In 1996 peace was signed in Guatemala after 36 years of civil war (around 200,000 deaths, mostly Mayan people) and a new electricity law was ratified as a strategy of privatization and liberalization to attract foreign investment based on the exploitation of natural resources, laying basis of what is turning out to be nowadays an ecological and economical genocide.
The peace agreement states the obligation to “obtain the favorable opinion of the indigenous communities prior to the realisation of any project based on natural resource exploitation that may affect their subsistence and lifestyle”, which is strengthened by the adoption of the ILO Convention No.169. However, when looking at Santa Rita hydroelectric project, the practice seems very different.
The Santa Rita Hydroelectric Plant is one of three projects that are under development on the Icbolay River, in the municipality of Cobán, in the Alta Verapaz region in Guatemala. The project is subject to community opposition over the environmental and social impacts and over violation of community consultation rights which are at the heart of the Guatemalan Agreement on Identity and Rights of Indigenous Peoples. To enforce this right, the Council of Peoples from Tezulutlán asked the CDM Executive Board not to register the project.
The company first entered the area by means of the Center for Rural Development – CEDER in its Spanish acronym, an NGO in charge of implementing the social responsibility policies of Hidroeléctrica Santa Rita. The public consultation started in 2009, but as a negotiation instead of a previous, free and informed process. The company claimed that it implemented a thorough stakeholder consultation process involving all affected local people. However, the reality looks different: only people from 8 out of 22 communities were invited to a meeting in a hotel where the common practice is that Maya-Q´eqchi´ people usually discuss these matters in the surroundings of the whole community together.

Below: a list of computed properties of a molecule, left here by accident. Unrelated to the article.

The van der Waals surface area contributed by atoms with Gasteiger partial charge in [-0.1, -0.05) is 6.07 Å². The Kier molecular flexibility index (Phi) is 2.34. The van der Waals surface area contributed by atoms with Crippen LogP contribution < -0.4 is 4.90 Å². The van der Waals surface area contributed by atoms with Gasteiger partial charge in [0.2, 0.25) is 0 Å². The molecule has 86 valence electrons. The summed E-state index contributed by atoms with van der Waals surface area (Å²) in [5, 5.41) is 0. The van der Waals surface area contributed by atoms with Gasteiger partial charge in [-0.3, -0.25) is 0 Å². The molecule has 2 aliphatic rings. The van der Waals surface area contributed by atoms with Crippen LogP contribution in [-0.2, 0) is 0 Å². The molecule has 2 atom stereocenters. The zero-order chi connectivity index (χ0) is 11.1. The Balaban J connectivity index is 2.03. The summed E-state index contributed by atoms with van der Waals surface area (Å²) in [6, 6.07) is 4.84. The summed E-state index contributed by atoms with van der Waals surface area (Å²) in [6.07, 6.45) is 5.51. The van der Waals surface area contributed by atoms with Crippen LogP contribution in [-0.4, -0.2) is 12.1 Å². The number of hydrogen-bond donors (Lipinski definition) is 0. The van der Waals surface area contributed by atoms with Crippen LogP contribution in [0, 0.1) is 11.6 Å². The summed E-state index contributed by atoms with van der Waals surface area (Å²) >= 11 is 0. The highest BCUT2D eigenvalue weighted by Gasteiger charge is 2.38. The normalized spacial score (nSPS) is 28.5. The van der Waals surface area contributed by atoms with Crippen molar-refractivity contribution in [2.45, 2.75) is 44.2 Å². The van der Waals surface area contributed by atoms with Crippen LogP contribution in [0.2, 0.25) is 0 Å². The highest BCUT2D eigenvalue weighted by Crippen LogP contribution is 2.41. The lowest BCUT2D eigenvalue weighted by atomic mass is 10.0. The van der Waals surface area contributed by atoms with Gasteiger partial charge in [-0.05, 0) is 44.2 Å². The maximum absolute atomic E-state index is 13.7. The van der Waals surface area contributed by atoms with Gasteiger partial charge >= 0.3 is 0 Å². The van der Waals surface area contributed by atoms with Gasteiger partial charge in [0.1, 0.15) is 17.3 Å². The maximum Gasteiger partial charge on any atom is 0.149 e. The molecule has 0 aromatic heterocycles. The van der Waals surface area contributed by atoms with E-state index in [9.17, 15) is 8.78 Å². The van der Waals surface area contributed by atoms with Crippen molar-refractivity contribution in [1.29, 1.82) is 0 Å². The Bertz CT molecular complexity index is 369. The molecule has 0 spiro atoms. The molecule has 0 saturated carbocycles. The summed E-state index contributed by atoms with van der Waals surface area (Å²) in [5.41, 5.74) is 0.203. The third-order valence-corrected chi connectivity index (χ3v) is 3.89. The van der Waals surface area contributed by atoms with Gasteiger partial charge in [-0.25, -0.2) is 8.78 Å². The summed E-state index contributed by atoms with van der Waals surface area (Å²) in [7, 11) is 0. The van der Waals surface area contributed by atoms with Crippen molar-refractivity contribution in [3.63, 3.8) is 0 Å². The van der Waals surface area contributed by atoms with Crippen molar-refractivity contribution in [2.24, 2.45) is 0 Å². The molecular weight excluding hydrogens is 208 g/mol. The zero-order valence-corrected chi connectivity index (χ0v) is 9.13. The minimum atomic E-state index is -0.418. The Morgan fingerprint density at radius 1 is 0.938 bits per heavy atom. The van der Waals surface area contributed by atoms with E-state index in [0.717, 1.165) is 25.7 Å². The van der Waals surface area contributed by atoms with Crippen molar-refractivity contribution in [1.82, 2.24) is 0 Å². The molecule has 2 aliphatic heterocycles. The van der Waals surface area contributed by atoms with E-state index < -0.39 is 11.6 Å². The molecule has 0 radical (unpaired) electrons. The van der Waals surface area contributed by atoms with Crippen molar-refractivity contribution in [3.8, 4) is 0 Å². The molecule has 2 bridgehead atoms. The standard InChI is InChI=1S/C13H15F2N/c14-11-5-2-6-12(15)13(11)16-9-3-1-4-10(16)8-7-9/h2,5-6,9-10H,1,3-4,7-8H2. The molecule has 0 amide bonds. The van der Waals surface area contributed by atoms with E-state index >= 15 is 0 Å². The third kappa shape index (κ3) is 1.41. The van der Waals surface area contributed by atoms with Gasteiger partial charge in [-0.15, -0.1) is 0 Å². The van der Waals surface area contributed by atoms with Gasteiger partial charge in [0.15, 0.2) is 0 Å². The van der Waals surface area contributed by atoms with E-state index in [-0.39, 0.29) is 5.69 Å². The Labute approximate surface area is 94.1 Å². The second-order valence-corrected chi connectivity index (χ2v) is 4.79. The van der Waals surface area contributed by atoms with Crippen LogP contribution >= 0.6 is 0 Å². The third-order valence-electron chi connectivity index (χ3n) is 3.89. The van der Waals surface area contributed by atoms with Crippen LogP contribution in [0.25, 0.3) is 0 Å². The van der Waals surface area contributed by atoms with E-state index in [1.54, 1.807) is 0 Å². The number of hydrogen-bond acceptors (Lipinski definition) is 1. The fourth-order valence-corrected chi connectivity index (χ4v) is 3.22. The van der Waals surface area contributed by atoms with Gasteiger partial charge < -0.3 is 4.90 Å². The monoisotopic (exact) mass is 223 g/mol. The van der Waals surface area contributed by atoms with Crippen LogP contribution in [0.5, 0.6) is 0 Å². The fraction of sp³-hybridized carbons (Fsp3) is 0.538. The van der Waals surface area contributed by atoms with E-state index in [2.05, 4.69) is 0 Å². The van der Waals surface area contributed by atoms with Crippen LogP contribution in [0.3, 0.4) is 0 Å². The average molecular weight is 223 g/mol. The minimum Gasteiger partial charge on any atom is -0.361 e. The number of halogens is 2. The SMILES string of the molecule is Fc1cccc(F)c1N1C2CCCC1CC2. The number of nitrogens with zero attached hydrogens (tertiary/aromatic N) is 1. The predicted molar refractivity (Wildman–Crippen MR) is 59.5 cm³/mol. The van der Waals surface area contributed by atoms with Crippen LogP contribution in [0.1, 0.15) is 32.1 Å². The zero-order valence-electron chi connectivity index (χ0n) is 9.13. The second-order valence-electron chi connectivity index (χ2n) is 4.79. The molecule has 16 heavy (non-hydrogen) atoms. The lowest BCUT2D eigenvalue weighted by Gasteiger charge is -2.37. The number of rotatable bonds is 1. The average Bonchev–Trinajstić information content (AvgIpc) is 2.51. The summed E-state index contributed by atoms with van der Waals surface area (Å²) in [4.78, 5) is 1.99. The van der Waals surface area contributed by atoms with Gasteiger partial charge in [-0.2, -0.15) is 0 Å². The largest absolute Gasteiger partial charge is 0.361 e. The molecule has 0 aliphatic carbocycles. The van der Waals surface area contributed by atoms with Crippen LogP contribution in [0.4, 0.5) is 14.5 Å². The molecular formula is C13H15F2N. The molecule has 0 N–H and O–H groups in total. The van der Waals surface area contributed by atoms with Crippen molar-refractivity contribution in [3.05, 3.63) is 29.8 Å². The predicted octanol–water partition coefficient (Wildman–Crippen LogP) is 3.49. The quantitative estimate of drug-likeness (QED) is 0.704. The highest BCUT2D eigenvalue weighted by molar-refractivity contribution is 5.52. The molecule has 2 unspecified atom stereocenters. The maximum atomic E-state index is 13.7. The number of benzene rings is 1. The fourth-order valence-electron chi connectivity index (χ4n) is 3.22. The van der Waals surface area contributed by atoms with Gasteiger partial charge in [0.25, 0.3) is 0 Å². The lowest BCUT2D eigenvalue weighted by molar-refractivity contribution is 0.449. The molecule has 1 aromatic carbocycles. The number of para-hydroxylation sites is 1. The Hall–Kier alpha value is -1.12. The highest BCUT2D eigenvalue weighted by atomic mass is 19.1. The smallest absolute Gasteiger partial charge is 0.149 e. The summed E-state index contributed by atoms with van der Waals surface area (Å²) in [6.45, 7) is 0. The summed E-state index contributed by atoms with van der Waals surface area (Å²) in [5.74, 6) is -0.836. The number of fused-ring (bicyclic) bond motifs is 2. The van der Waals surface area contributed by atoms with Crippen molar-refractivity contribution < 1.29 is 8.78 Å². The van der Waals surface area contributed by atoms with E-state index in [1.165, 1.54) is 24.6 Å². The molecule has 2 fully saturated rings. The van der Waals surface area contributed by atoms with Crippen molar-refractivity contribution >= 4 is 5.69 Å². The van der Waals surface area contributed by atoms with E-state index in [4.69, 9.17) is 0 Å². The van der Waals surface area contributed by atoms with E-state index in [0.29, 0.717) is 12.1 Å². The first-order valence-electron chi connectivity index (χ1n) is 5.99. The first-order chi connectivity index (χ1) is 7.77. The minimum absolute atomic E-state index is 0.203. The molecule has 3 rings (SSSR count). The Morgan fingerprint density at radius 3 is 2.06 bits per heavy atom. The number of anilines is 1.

In 2010, the 22 communities who would be affected by the hydropower project began organising meetings to discuss the project and made it clear to CEDER that they do not want the project. Since then, a pacific resistance against the project has started, including demonstrations and negotiation processes with the company. This process resulted in the removal of the building machinery in 2012. However, current developments suggest that this communitarian success resulting in peace will no longer remain in the region.
The Guatemalan Government, which is supposed to play the role as a warrant of peoples´ rights recently strengthened its position to promote private investments. For example, a military camp was set up but was later removed upon the urge of community members.
Since then, the Department Governor is promoting a roundtable for dialogue on the hydroelectric plant construction. However, rather than promoting dialogue, the roundtable is used to investigate who is against the project, further intimidating the local communities who keep opposing the project.
One of the CDM goals is to promote sustainable development but Santa Rita does not reflect anything sustainable. It is a showcase of human rights violation, deaths and lack of indigenous people´s consultation in the implementation process of a CDM hydroelectric project in Guatemala. Unfortunately the Santa Rita project is not the only case in Guatemala. In Cambalan, Palo Viejo and Xacbal cases, the same leaders´ criminalisation, creation of conflicts between communities and corruption are observed. Resistance movements for the natural resources protection are criticised for not understanding what development is, but what is the benefit for the native populations when electricity is produced but they cannot access it and instead only suffer damages? Why should they have to change to their worldview and their construction of good living for profit of the national oligarchy and multinational trusts?
It is ironic that the CDM, a symbol of global cooperation in the fight to protect our planet, is allowing projects that directly threaten the lives of local people. These projects must be stopped.
The opposition of the communities to the project remains due to the fact that their lifestyle is highly linked to the river as they use it for locomotion, food, irrigation, drinking water and spare-time. In Guatemala, there is no regulation on water and the “ecological flow” is defined as a 10% of the dry season flow. According to human rights ombudsman report, after a dam, the population has commonly only access to mud.